Dr. Liang, 41, most recently served as the director of chemistry managing the New Lead Synthesis/Medicinal Chemistry, Combinatorial Chemistry, and Computational Chemistry groups. He has more than 30 scientific publications and over 20 patents in drug discovery.

He began his work at Scripps Florida this month.

Downloadable high resolution photo of Chris Liang

Teresa Reyes, Ph.D., assistant professor Division of Biomedical Science, received her doctoral degree from the University of Wisconsin. Her thesis work focused on the behavioral and immunological effects of peripheral cytokine administration.

For her postdoctoral training, she worked in the laboratory of Dr. Paul Sawchenko, at the Salk Institute for Biological Studies in La Jolla. While there, she has used functional neuroanatomical techniques and molecular genetic tools to examine the central nervous system pathways that mediate changes in appetite and metabolism that accompany illness and infection.

Dr. Reyes, 34, most recently a senior research associate at the Salk Institute, was recently awarded a five-year Mentored Research Scientist Development Award grant from the National Institute of Diabetes and Digestive and Kidney Diseases (NIDDK), an intensive career development experience in one of the biomedical, behavioral, or clinical sciences leading to research independence.

She will join Scripps Florida in October.

Downloadable high resolution photo of Teresa Reyes

About Scripps Florida

Scripps Florida, a 364,000 square-foot, state-of-the-art biomedical research facility, will be built on 100 acres of undeveloped land west of I-95 off of PGA Boulevard and bordered by Seminole/Pratt Whitney Road.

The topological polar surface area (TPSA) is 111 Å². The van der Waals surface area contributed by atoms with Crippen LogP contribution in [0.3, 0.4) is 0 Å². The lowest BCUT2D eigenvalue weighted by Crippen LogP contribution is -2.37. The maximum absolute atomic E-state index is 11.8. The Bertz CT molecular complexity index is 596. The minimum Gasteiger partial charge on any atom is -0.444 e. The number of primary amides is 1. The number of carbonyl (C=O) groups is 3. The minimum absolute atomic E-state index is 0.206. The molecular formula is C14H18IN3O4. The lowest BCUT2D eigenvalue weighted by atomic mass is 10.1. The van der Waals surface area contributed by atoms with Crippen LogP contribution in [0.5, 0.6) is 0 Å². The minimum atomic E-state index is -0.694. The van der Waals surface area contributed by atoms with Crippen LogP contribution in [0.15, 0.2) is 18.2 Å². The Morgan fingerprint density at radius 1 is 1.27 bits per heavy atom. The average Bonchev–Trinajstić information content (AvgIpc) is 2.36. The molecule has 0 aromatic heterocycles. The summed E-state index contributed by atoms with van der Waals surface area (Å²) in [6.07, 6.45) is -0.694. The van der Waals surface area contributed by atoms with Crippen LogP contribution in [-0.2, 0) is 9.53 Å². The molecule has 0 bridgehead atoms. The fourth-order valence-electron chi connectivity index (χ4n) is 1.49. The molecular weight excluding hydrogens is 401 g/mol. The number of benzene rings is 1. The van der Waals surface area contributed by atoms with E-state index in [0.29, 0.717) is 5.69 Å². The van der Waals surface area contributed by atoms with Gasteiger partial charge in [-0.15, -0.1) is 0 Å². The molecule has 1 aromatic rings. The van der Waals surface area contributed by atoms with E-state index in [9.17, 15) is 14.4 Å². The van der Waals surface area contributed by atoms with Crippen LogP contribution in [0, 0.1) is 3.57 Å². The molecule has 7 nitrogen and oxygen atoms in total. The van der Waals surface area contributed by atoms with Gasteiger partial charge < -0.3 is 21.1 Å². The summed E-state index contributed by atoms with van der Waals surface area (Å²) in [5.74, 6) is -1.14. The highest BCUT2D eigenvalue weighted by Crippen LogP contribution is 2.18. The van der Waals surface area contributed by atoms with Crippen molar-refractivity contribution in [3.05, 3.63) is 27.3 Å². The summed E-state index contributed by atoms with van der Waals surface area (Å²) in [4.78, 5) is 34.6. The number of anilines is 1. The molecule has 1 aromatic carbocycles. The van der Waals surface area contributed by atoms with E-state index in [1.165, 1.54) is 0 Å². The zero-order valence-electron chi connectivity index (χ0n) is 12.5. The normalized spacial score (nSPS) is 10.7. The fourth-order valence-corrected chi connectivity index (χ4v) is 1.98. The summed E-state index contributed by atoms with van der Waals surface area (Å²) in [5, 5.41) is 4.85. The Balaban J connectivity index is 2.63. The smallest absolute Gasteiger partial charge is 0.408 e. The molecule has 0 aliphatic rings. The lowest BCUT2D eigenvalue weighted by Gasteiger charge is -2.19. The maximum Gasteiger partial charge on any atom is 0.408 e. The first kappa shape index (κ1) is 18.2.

The facility will focus on basic biomedical science, drug discovery, and technology development. Palm Beach County is providing an economic package that includes the land, $137 million toward construction of the permanent facility and related costs, and costs for temporary facilities for Scripps scientists. Planning, development, and construction of the new campus are scheduled to begin as soon as contracts are finalized. The campus is expected to open in late 2006 and will ultimately employ more than 500 people.

The start-up costs of Scripps Florida, a division of The Scripps Research Institute headquartered in La Jolla, California, are supported by a one-time $310 million appropriation of federal economic development funds made by the State of Florida at the request of Governor Jeb Bush. Scripps Florida is expected to attract other research facilities, and biotechnology and pharmaceutical firms, as well as residential, commercial, recreational, educational, and cultural development to the surrounding area.

Scripps Florida will first operate out of 8,000 square-foot lab facilities on the Florida Atlantic University Boca Raton campus. It will move in early 2005 to a 41,000 square-foot facility now being built by the university on its Jupiter campus.

About The Scripps Research Institute The Scripps Research Institute in La Jolla, California, is one of the world's largest, private, non-profit biomedical research organizations. It stands at the forefront of basic biomedical science that seeks to comprehend the most fundamental processes of life. Scripps Research is internationally recognized for its research into immunology, molecular and cellular biology, chemistry, neurosciences, autoimmune diseases, cardiovascular diseases and synthetic vaccine development.